Mysore corridor in trouble

The Kumaraswamy government in Karnataka has fired another salvo in the legal battle being fought in the Supreme Court over the Bangalore-Mysore Infrastructure Corridor (BMIC) project. The government has decided to call for global tenders, even as a contempt petition filed against it by the implementing agency, the Nandi Infrastructure Corridor Enterprise (Nice) is pending in the apex court. The prestigious Rs.2,250 crore-project envisages development of five townships, besides the expressway between the two cities. Although the framework agreement was signed a full 10 years ago, it got stuck even in the first phase and the work has virtually ground to a halt, thanks to the cropping up of contentious issues and the legal tussle that ensued. At the heart of the BMIC-related controversy, as in the case of several others that have erupted in the State, is the allotment of land. The Janata Dal (S), now heading the government, has maintained that the extent of land made available to Nice has been a lot more than the requirement and that the excess should be returned to the farmers from whom it has been acquired. The Kumaraswamy regime has made it clear that it would abide by the court orders pegging the total land allotment to Nice at 20,193 acres. This means, the land abutting 10 major intersections on the proposed tolled expressway will not be handed over to the implementing agency.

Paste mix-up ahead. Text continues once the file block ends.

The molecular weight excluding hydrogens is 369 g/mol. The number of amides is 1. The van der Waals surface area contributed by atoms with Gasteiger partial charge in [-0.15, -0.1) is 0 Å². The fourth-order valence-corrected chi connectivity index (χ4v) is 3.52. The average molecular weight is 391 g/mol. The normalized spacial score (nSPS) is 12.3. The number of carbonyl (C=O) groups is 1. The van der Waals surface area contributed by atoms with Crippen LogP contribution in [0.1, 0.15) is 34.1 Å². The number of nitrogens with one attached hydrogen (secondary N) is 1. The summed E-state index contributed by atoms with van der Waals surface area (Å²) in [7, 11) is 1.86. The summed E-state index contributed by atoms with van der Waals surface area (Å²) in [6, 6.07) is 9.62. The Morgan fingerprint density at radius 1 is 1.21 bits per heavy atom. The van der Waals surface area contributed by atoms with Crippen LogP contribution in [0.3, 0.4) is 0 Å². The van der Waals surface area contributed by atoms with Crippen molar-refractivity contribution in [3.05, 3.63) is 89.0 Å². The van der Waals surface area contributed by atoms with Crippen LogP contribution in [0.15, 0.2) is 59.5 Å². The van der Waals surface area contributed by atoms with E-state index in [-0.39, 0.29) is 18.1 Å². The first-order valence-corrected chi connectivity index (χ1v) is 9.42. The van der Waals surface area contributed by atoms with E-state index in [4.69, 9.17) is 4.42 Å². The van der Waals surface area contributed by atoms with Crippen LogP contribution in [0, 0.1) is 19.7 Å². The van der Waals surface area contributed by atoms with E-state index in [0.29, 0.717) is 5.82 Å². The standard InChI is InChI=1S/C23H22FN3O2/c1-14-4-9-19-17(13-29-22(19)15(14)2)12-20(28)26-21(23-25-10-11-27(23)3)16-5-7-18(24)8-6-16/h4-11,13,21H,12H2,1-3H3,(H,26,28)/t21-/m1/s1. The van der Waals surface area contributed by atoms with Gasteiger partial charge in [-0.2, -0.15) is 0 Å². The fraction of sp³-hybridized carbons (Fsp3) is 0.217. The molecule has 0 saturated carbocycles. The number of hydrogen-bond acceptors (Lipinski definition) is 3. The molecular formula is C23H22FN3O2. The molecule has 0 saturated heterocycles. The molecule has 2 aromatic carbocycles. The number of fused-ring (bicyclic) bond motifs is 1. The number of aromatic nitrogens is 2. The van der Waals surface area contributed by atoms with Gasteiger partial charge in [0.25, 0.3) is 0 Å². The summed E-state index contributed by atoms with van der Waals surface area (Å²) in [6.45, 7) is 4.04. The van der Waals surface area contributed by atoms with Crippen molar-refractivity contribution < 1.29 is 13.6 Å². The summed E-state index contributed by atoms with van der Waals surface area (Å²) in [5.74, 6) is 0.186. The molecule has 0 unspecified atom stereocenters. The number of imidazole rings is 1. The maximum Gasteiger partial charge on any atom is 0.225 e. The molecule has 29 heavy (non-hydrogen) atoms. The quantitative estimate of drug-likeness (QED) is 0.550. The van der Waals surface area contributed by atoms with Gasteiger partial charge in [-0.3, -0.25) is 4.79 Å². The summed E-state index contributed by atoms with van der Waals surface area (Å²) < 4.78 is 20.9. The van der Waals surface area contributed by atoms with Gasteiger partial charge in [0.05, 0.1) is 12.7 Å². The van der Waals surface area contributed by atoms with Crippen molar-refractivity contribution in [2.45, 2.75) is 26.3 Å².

The government has now come up with its proposal for calling global tenders to get the project completed soon. In taking this initiative, the government has gone back to the 1997 framework agreement, annulling the 2002 tripartite agreement its predecessor entered into with the promoter and the special purpose vehicle. However, it has been indicated that Nice will be given an opportunity to match the lowest bid. More importantly, the Swiss model the government proposes to adopt provides that the successful bidder shall pay the existing agency the money it had already spent on the project. But the point is that nothing substantive can happen until the Supreme Court pronounces its verdict on the petitions before it. It is unfortunate that critical infrastructure projects across the country tend to get mired in controversies — mostly over land acquisition — and legal battles, which more often than not follow change of governments. And this inevitably puts off prospective investors from participating in such ventures. A significant part of the remedy lies in ensuring complete transparency in agreements between governments and the contracting parties and fairness in the compensation package, especially where land acquisition is involved.

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